I have traveled too much this year. Armenia, though exhilarating, left me exhausted. My wife and I decided we needed a relaxing domestic trip. I think it was the happiest time I have had this year. Conventionally speaking this is a horrible image but I love it, it reminds me of that trip and the walk we had in the missling rain to the top of the Iron Age Hillforts, known as the Wittenham Clumps (No, I have no idea what caused those effects in development....possible the paper got very wet). 

Image 7: Lloyds of London: The City, August 2016

My Good friend @ujhphoto was kind enough to sell me his 10x8 pinhole camera this year. I call it 'The Pinholemoth' beloved by small children and security guards throughout London and the suburbs! It is a box capable of making truly spectacular images if used correctly. So wide it vignettes every image and makes you stand 2ft away from a large tower. I recommend trying 10x8 via the pinhole route. Relatively cheap and nothing beats developing a negative this large!

Not really sure how I didn't get accosted taking this picture of Lloyds but, as one of my favourite London buildings, I hope I have done it justice here, 

Image 8: Balfron Tower/ Tower 42, Poplar, The City, London August(ish) 2016

Speaking of being accosted... This image is a double exposure of the Goldfinger masterpiece that is Balfron Tower and Tower 42 (Natwest Tower). The latter shot had to be abandoned due to terrible light and since then I have been cursed by bad rain and over officious security guards never to take a photograph of that building. The cops turned up during the Balfron exposure too but they were actually kind of interested and looking out for me...'so it goes'.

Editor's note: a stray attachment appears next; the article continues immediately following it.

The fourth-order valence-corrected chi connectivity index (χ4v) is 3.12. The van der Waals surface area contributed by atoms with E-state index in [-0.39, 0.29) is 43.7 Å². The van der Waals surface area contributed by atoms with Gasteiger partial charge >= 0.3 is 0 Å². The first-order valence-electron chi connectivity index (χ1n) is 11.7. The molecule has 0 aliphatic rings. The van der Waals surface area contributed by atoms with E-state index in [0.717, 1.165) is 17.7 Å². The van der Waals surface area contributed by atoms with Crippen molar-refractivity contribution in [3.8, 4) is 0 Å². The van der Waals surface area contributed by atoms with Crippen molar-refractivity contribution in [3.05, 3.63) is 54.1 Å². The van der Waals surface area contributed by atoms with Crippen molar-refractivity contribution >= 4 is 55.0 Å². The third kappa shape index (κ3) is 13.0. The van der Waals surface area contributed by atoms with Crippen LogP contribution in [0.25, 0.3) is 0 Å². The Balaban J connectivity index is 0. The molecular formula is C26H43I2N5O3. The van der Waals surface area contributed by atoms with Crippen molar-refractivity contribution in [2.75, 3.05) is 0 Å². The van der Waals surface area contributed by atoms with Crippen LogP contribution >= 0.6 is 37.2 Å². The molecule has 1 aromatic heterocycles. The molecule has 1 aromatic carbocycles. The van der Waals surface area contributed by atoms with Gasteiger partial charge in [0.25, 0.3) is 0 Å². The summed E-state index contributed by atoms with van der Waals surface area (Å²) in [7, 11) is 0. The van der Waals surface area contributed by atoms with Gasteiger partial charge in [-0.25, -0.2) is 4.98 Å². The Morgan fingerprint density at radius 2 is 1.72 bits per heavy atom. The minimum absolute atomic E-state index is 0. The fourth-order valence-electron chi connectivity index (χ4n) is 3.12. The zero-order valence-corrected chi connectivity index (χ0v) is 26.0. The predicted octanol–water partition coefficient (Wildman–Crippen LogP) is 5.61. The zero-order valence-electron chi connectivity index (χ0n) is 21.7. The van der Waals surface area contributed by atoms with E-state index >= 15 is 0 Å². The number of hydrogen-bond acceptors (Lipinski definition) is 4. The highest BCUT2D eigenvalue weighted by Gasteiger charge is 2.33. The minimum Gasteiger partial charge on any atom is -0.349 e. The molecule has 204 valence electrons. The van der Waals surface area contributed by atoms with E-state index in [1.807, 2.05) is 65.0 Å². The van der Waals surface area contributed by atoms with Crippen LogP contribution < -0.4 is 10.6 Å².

Image 9: Blackfriars, London October 2016

i'm not sure what happened with this image. I may have a dud batch of direct positive paper, I may just have screwed up developing or had a crappy expired developer. I don't actually care. This is a picture of a lovely but very ordinary housing estate I was going through a very bad creative spell but the light on this pretty humble building was very cheering!

Image 10: The Barbican, London, December 2016

The Barbican is the home I have never had, my refuge. Imagine a huge concrete fortress of calm right in the middle of the busiest city in Europe and that is the Barbican. One day I want to live there.  Right now, I soothe my aching heart by taking pictures of it. Like this one.

So there it is, my not very cerebral tour of personal photography in 2016, as a community many of you have made 2016 a good year despite all the awfulness. Thank you.